Saturday, February 25, 2012

Swim: Struggle to Proficiency

This is my story of how I learned to swim. A lifetime can be spent refining the swim and I still have much to learn and improve. I am by no means an authority on the swim but I want to share this story for aspiring triathletes challenged by the swim as I was a year ago.  It is possible to go from struggling in the water, unable to find a rhythm to mastering longer distances while gliding through the water.

Open water swim in Lake Superior last summer.  Final prep for a sprint triathlon, my first.

I found success swimming is built on a foundation of good stroke mechanics. Combine mechanics with a strong back / core / legs made possible by separate strength training and huge gains are possible with minimal training hours. Since I started swimming January of 2011 to today I have put in 40 hours at the pool and cut pace from 3:40/100m to 2:00/100m for a mile swim. Separately I studied video and read about swimming for 10 - 20 hours over the year. Work smarter not harder, right?

In January of 2011 I began swimming by tackling a 1500m in 55:14 or 3:40/100 m. At this point I realized I had long confused my ability to survive in the water with an ability to swim. This is a very noncompetitive pace and I hated every minute of it. My mechanics were horrible and I was not breathing right, I did not exhale completely forcing air into my stomach. I could not find a rhythm.  I muscled my 100m pace down to 2:40/100m for a much shorter 500 m with seven hours of if it feels good do it swimming and hated every minute that too. After that I got worse and went sideways and gave up swimming until mid summer.
All the gear needed for swimming.

My second attempt at swimming was done with the guidance of the Total Immersion Perpetual Motion Freestyle DVD. I did lots of drilling before attempting laps and focused on stroke count and efficiency. In six weeks and 15 hours in the pool I accomplished a 500m swim in 12:30 or 2:30/100m. The pace wasn't much better than self taught but I actually enjoyed swimming this time around as my mechanics were much more comfortable and I could breathe easy. After my sprint tri I gave up on swimming again until this January. I felt weak on longer distances because I had no strength. At the time I was doing endurance only work leading to muscle wasting and not enough testosterone.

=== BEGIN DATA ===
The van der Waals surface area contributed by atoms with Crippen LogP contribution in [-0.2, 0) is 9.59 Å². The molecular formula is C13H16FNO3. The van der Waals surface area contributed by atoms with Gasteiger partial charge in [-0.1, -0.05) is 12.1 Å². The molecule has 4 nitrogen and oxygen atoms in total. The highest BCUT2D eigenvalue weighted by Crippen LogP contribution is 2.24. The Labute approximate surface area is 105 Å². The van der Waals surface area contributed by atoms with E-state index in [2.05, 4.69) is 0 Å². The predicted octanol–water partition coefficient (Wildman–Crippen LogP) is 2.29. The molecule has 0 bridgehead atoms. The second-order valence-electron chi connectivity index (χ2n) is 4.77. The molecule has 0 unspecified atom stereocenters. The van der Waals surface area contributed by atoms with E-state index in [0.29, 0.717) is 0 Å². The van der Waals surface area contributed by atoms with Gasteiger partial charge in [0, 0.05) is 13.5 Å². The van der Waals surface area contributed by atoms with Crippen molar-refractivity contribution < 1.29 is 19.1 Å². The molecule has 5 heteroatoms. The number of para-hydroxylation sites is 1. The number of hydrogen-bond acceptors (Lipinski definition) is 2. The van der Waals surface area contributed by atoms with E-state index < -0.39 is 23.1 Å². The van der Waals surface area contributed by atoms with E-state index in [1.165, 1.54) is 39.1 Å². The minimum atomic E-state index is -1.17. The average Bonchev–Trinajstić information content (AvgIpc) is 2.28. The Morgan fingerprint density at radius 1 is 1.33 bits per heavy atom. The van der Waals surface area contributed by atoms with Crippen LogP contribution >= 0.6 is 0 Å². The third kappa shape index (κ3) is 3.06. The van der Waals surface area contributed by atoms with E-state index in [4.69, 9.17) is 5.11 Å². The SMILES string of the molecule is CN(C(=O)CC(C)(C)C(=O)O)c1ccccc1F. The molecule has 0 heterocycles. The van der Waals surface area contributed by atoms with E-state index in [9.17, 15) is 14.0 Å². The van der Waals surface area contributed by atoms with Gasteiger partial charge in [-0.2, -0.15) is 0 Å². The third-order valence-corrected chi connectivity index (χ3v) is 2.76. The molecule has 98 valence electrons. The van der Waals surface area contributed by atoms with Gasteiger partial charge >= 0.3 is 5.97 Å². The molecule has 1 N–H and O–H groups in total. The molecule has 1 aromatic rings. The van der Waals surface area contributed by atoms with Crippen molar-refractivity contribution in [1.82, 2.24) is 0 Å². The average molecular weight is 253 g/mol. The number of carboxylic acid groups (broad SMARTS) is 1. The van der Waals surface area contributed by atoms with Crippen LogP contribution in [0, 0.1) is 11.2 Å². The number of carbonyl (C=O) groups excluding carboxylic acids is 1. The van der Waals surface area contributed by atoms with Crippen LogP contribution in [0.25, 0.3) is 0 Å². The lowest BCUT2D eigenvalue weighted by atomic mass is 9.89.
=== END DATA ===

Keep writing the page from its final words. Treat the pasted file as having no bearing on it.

This January and February have been ridiculous. I suspect the combination of a lot of upper body strengthening from Jiu Jitsu / throwing big weights around, and the foundation of good stroke mechanics laid in the summer has led to huge gains. I have been swimming 1600m regularly and feeling strong doing it. At the beginning of January my pace was 2:35/100m for a mile swim and now after 10 hours at the pool it is 2:00/100m for a mile swim. These gains have far passed any ambitious goals or expectations I had. 

A wetsuit is the most expensive swim gear ever but swimming in cold water like Lake Michigan and Lake Superior makes it necessary.

Swimming is very nuanced for sure, hand position during any cycle of the stroke, head position relative to spine, rotation, breathing, kicking, etc... The Total Immersion DVD builds the stroke up one piece at a time and has lots of drills and accompanying theory for how and why to streamline and swim more efficiently/faster. At $30 it is not pocket change but it doesn't require financing either. Like all self coached things it takes patience and inner drive. I am sure there are similar swimming DVDs and learning materials that focus on mechanics that are comparable. What is important is that an intellectual pursuit and critical thought accompany the swim.


  1. I took some basic swim classes as a kid, but the rest I've figured out on my own. As a "larger" triathlete, I like the fact that swimming isn't as rough on my body and feel pretty comfortable in the water (having swum in lakes and rivers all my life). But I've studied up and think I am more comfortable with longer distances and slightly more speed now. I know it is still an area for improvement, but being the shortest leg of the "race", I'm wondering when you get to the point of diminishing returns compared to the same training time spent on the bike or run.

  2. Thanks for the comments on my blog. Btw, I originally taught myself using Total Immersion. I like it. Its controversial on the triathlons forums, but it has really helped me with long distance swimming. I did a 2.4 rough water swim in Hawaii and I felt pretty fresh at the end of the swim. In fact, later that afternoon I went on a 7 mile hill run. Anyway, I still use a lot of TI techniques. I need to revisit my front quadrant swimming.